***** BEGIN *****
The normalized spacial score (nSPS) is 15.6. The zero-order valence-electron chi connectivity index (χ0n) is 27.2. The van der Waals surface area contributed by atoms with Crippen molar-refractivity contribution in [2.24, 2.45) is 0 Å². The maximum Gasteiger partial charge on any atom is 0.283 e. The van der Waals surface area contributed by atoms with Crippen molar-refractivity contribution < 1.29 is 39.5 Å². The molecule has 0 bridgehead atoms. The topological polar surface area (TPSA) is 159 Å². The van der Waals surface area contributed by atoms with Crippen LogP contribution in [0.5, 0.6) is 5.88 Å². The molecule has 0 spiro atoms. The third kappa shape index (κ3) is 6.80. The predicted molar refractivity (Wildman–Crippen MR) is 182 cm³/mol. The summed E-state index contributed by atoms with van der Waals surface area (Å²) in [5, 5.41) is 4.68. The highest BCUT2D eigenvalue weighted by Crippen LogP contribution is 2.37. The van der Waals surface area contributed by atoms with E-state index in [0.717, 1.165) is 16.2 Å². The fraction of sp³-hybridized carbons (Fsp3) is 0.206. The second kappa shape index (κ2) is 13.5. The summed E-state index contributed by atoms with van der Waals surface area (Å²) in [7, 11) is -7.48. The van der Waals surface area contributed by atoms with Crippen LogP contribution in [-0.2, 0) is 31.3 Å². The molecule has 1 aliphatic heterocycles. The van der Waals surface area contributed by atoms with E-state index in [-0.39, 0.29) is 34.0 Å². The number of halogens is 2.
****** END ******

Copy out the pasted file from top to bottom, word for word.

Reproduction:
The normalized spacial score (nSPS) is 15.6. The zero-order valence-electron chi connectivity index (χ0n) is 27.2. The van der Waals surface area contributed by atoms with Crippen molar-refractivity contribution in [2.24, 2.45) is 0 Å². The maximum Gasteiger partial charge on any atom is 0.283 e. The van der Waals surface area contributed by atoms with Crippen molar-refractivity contribution < 1.29 is 39.5 Å². The molecule has 0 bridgehead atoms. The topological polar surface area (TPSA) is 159 Å². The van der Waals surface area contributed by atoms with Crippen LogP contribution in [0.5, 0.6) is 5.88 Å². The molecule has 0 spiro atoms. The third kappa shape index (κ3) is 6.80. The predicted molar refractivity (Wildman–Crippen MR) is 182 cm³/mol. The summed E-state index contributed by atoms with van der Waals surface area (Å²) in [5, 5.41) is 4.68. The highest BCUT2D eigenvalue weighted by Crippen LogP contribution is 2.37. The van der Waals surface area contributed by atoms with E-state index in [0.717, 1.165) is 16.2 Å². The fraction of sp³-hybridized carbons (Fsp3) is 0.206. The second kappa shape index (κ2) is 13.5. The summed E-state index contributed by atoms with van der Waals surface area (Å²) in [7, 11) is -7.48. The van der Waals surface area contributed by atoms with Crippen LogP contribution in [-0.2, 0) is 31.3 Å². The molecule has 1 aliphatic heterocycles. The van der Waals surface area contributed by atoms with E-state index in [-0.39, 0.29) is 34.0 Å². The number of halogens is 2.